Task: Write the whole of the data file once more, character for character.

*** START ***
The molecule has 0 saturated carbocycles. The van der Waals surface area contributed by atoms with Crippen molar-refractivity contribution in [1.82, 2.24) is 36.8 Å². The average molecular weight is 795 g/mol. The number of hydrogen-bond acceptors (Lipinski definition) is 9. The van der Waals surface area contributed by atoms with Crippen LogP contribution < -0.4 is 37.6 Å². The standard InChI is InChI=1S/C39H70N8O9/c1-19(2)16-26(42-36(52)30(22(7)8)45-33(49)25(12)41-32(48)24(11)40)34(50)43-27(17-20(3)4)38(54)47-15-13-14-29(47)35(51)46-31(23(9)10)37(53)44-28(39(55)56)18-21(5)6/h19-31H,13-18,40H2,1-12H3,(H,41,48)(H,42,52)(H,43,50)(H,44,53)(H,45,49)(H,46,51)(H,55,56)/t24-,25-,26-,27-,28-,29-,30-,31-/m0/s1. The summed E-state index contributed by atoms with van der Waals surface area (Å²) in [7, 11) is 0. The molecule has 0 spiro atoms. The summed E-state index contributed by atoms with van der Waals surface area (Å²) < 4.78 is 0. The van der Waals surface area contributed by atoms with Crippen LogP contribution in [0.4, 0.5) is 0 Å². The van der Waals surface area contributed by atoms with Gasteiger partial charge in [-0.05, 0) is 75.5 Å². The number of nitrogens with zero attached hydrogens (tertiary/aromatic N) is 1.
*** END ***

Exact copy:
The molecule has 0 saturated carbocycles. The van der Waals surface area contributed by atoms with Crippen molar-refractivity contribution in [1.82, 2.24) is 36.8 Å². The average molecular weight is 795 g/mol. The number of hydrogen-bond acceptors (Lipinski definition) is 9. The van der Waals surface area contributed by atoms with Crippen LogP contribution < -0.4 is 37.6 Å². The standard InChI is InChI=1S/C39H70N8O9/c1-19(2)16-26(42-36(52)30(22(7)8)45-33(49)25(12)41-32(48)24(11)40)34(50)43-27(17-20(3)4)38(54)47-15-13-14-29(47)35(51)46-31(23(9)10)37(53)44-28(39(55)56)18-21(5)6/h19-31H,13-18,40H2,1-12H3,(H,41,48)(H,42,52)(H,43,50)(H,44,53)(H,45,49)(H,46,51)(H,55,56)/t24-,25-,26-,27-,28-,29-,30-,31-/m0/s1. The summed E-state index contributed by atoms with van der Waals surface area (Å²) in [7, 11) is 0. The molecule has 0 spiro atoms. The summed E-state index contributed by atoms with van der Waals surface area (Å²) < 4.78 is 0. The van der Waals surface area contributed by atoms with Crippen LogP contribution in [0.4, 0.5) is 0 Å². The van der Waals surface area contributed by atoms with Gasteiger partial charge in [-0.05, 0) is 75.5 Å². The number of nitrogens with zero attached hydrogens (tertiary/aromatic N) is 1.